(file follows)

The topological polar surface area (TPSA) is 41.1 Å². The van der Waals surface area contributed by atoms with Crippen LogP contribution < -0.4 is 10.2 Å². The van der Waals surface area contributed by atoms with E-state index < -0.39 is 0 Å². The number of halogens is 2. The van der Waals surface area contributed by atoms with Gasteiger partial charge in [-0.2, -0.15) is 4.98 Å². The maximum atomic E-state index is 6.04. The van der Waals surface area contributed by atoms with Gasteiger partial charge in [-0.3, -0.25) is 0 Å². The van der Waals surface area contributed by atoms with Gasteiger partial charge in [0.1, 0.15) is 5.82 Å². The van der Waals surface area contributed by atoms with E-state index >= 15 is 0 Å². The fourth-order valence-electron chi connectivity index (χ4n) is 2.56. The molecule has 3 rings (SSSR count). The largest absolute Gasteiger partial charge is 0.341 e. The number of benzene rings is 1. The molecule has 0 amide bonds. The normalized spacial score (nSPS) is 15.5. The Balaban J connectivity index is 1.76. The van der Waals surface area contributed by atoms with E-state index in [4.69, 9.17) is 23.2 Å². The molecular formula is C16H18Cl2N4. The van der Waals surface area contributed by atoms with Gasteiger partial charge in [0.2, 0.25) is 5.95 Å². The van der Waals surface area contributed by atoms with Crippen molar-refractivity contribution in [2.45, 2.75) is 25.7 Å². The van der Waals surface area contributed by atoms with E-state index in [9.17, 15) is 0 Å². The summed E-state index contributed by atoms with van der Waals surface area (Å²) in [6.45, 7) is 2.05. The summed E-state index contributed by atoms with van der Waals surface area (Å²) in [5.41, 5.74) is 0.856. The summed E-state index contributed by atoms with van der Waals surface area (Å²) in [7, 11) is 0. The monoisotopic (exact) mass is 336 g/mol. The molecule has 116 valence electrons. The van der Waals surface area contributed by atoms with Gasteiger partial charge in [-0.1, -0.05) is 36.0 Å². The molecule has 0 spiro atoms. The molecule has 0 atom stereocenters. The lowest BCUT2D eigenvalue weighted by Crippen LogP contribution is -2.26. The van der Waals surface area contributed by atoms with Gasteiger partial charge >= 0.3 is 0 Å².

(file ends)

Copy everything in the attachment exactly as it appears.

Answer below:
The topological polar surface area (TPSA) is 41.1 Å². The van der Waals surface area contributed by atoms with Crippen LogP contribution < -0.4 is 10.2 Å². The van der Waals surface area contributed by atoms with E-state index < -0.39 is 0 Å². The number of halogens is 2. The van der Waals surface area contributed by atoms with Gasteiger partial charge in [-0.2, -0.15) is 4.98 Å². The maximum atomic E-state index is 6.04. The van der Waals surface area contributed by atoms with Gasteiger partial charge in [-0.3, -0.25) is 0 Å². The van der Waals surface area contributed by atoms with Gasteiger partial charge in [0.1, 0.15) is 5.82 Å². The van der Waals surface area contributed by atoms with E-state index >= 15 is 0 Å². The fourth-order valence-electron chi connectivity index (χ4n) is 2.56. The molecule has 3 rings (SSSR count). The largest absolute Gasteiger partial charge is 0.341 e. The number of benzene rings is 1. The molecule has 0 amide bonds. The normalized spacial score (nSPS) is 15.5. The Balaban J connectivity index is 1.76. The van der Waals surface area contributed by atoms with E-state index in [4.69, 9.17) is 23.2 Å². The molecular formula is C16H18Cl2N4. The van der Waals surface area contributed by atoms with Gasteiger partial charge in [0.2, 0.25) is 5.95 Å². The van der Waals surface area contributed by atoms with Crippen molar-refractivity contribution in [2.45, 2.75) is 25.7 Å². The van der Waals surface area contributed by atoms with E-state index in [9.17, 15) is 0 Å². The summed E-state index contributed by atoms with van der Waals surface area (Å²) in [6.45, 7) is 2.05. The summed E-state index contributed by atoms with van der Waals surface area (Å²) in [5.41, 5.74) is 0.856. The summed E-state index contributed by atoms with van der Waals surface area (Å²) in [7, 11) is 0. The monoisotopic (exact) mass is 336 g/mol. The molecule has 116 valence electrons. The van der Waals surface area contributed by atoms with Gasteiger partial charge in [-0.1, -0.05) is 36.0 Å². The molecule has 0 spiro atoms. The molecule has 0 atom stereocenters. The lowest BCUT2D eigenvalue weighted by Crippen LogP contribution is -2.26. The van der Waals surface area contributed by atoms with Gasteiger partial charge >= 0.3 is 0 Å².